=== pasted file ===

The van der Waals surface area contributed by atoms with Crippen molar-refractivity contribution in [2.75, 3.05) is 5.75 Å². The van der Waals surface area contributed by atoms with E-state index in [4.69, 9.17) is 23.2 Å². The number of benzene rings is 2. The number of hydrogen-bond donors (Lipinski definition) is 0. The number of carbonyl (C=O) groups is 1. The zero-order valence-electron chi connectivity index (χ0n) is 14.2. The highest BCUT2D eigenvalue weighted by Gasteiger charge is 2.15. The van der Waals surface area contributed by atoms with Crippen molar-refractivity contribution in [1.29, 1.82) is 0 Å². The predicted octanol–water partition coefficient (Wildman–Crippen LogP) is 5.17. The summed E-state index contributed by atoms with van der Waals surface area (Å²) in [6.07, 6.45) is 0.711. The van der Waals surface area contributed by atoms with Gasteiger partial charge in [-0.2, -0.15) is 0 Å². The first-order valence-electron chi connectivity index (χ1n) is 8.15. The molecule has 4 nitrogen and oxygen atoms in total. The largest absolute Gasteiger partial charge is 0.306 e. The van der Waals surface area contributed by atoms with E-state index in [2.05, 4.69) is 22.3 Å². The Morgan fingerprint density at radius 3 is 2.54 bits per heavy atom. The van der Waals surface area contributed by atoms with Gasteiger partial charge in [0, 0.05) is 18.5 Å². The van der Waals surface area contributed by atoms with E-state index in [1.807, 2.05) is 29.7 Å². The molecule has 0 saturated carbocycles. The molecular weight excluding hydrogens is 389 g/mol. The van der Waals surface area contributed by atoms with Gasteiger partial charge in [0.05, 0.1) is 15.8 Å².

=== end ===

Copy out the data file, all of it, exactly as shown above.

The van der Waals surface area contributed by atoms with Crippen molar-refractivity contribution in [2.75, 3.05) is 5.75 Å². The van der Waals surface area contributed by atoms with E-state index in [4.69, 9.17) is 23.2 Å². The number of benzene rings is 2. The number of hydrogen-bond donors (Lipinski definition) is 0. The number of carbonyl (C=O) groups is 1. The zero-order valence-electron chi connectivity index (χ0n) is 14.2. The highest BCUT2D eigenvalue weighted by Gasteiger charge is 2.15. The van der Waals surface area contributed by atoms with Crippen molar-refractivity contribution in [1.29, 1.82) is 0 Å². The predicted octanol–water partition coefficient (Wildman–Crippen LogP) is 5.17. The summed E-state index contributed by atoms with van der Waals surface area (Å²) in [6.07, 6.45) is 0.711. The van der Waals surface area contributed by atoms with Gasteiger partial charge in [-0.2, -0.15) is 0 Å². The first-order valence-electron chi connectivity index (χ1n) is 8.15. The molecule has 4 nitrogen and oxygen atoms in total. The largest absolute Gasteiger partial charge is 0.306 e. The van der Waals surface area contributed by atoms with E-state index in [2.05, 4.69) is 22.3 Å². The Morgan fingerprint density at radius 3 is 2.54 bits per heavy atom. The van der Waals surface area contributed by atoms with Gasteiger partial charge in [0, 0.05) is 18.5 Å². The van der Waals surface area contributed by atoms with E-state index in [1.807, 2.05) is 29.7 Å². The molecule has 0 saturated carbocycles. The molecular weight excluding hydrogens is 389 g/mol. The van der Waals surface area contributed by atoms with Gasteiger partial charge in [0.05, 0.1) is 15.8 Å².